It’s been 55 years since the Sino-Indian conflict of 1962. What lessons have been learnt? And how did it all happen? These books help you understand.
Officially, neither China nor India ever declared war, and Chinese officials express surprise when Indians keep referring to it as one.
But while the battle in the high Himalayas in October-November 1962 might be ‘just another border skirmish’ for the Chinese, it was a bitter humiliation for India that still deeply influences our perception of and relationship with our giant neighbour.
Over 2,000 Indian soldiers died in the month-long armed hostilities which began 21 October 1962 with a massive two-pronged offensive by the People’s Liberation Army in Ladakh and Arunachal, or the North East Frontier Agency (NEFA) as it was then known.
Over 4,000 were taken prisoners of war, and an entire division of over 15,000 ill-equipped, ill-trained soldiers was routed in the face of the massive Chinese onslaught.
Much has been written on the subject, mostly blaming then prime minister Jawaharlal Nehru for ignoring the advice of Sardar Vallabhai Patel, who had voiced his suspicions about the Chinese as early as 1950, when the People’s Liberation Army ‘liberated’ Tibet.
“Chinese ambitions in this respect not only cover the Himalayan slopes on our side but also include the important part of Assam,” Patel had warned in a letter to Nehru dated 7 November 1950.
Blame is also placed on Nehru’s defence minister Krishna Menon, his Intelligence Bureau head B N Mullik, and generals like Brij Mohan Kaul, who was appointed as general officer commanding (GOC) North East in 1962.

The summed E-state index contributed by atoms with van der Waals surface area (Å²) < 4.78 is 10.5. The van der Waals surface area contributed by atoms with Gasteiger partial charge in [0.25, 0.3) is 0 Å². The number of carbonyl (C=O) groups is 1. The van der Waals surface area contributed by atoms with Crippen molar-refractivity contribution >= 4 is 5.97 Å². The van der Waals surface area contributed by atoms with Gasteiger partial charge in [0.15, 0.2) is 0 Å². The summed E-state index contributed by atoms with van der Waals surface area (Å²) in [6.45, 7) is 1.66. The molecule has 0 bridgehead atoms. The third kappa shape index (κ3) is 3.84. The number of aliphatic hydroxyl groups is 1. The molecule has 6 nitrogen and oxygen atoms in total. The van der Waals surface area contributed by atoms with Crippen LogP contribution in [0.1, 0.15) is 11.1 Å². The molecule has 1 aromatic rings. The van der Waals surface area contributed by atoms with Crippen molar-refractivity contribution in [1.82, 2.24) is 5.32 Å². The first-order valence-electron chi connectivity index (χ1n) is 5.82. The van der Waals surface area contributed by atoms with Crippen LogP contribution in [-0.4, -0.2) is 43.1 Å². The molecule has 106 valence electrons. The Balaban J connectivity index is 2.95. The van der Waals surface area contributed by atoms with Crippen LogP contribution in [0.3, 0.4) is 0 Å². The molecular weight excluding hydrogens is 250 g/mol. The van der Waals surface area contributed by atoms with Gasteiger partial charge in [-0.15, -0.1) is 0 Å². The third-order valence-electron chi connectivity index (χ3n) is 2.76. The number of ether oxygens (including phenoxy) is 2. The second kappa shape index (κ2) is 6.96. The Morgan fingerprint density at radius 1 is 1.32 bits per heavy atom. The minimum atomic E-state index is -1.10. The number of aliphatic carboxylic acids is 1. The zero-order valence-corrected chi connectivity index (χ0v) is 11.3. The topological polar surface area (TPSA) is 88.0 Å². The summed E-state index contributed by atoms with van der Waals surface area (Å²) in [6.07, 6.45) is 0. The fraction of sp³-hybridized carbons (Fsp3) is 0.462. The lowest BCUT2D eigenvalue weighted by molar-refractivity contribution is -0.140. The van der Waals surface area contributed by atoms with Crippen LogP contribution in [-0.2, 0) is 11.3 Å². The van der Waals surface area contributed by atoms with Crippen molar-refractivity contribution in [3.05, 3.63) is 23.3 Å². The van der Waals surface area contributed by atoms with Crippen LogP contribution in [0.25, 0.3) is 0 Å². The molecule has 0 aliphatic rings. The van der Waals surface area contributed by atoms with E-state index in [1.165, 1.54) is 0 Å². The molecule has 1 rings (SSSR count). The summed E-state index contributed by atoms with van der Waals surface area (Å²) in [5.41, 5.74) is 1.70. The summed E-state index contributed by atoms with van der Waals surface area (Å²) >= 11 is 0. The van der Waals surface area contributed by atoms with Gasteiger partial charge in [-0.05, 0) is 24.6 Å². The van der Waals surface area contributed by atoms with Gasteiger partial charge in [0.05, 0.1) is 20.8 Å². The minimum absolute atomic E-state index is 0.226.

After the conflict, which ended when the Chinese unilaterally announced a ceasefire beginning 21 November 1962, most of the world saw India as the victim of Chinese belligerence and betrayal.
But that perception soon changed.
Brigadier John Parashuram Dalvi commanded India’s Seventh Infantry Brigade, which was decimated by the PLA on day one of the Chinese attack. Captured as a PoW by the Chinese and released in May 1963, he went on to write Himalayan Blunder, which categorically blamed the Indian political leadership – and some military top brass, including himself – for “India’s most crushing military disaster”.
The book was promptly banned. (The ban was lifted years later.)
In 1970, Australian journalist Neville Maxwell published India’s China War, which aggressively toed the Chinese line that Nehru’s arrogant antics had left Beijing with no other option but to “teach him a lesson”.
Maxwell apparently had access to the Henderson-Brooks- Bhagat report, commissioned by the Indian Army after the war, to analyse the reasons for the border debacle. The report – named after lieutenant-general T B Henderson Brooks and Brigadier Premindra Singh Bhagat, commandant of the Indian Military Academy – squarely puts the blame on inept political and military leadership.
It was promptly classified as “top secret”, and remains so even today.
Maxwell, however, uploaded Volume I of the report on the internet in March 2014. Despite frantic Indian attempts to block access, the report (which begins with a quote from Sun Tzu’s Art of War) can still be found online. (Volume 2 reportedly just contains memos and other documents to back up the assertions made in the first volume.)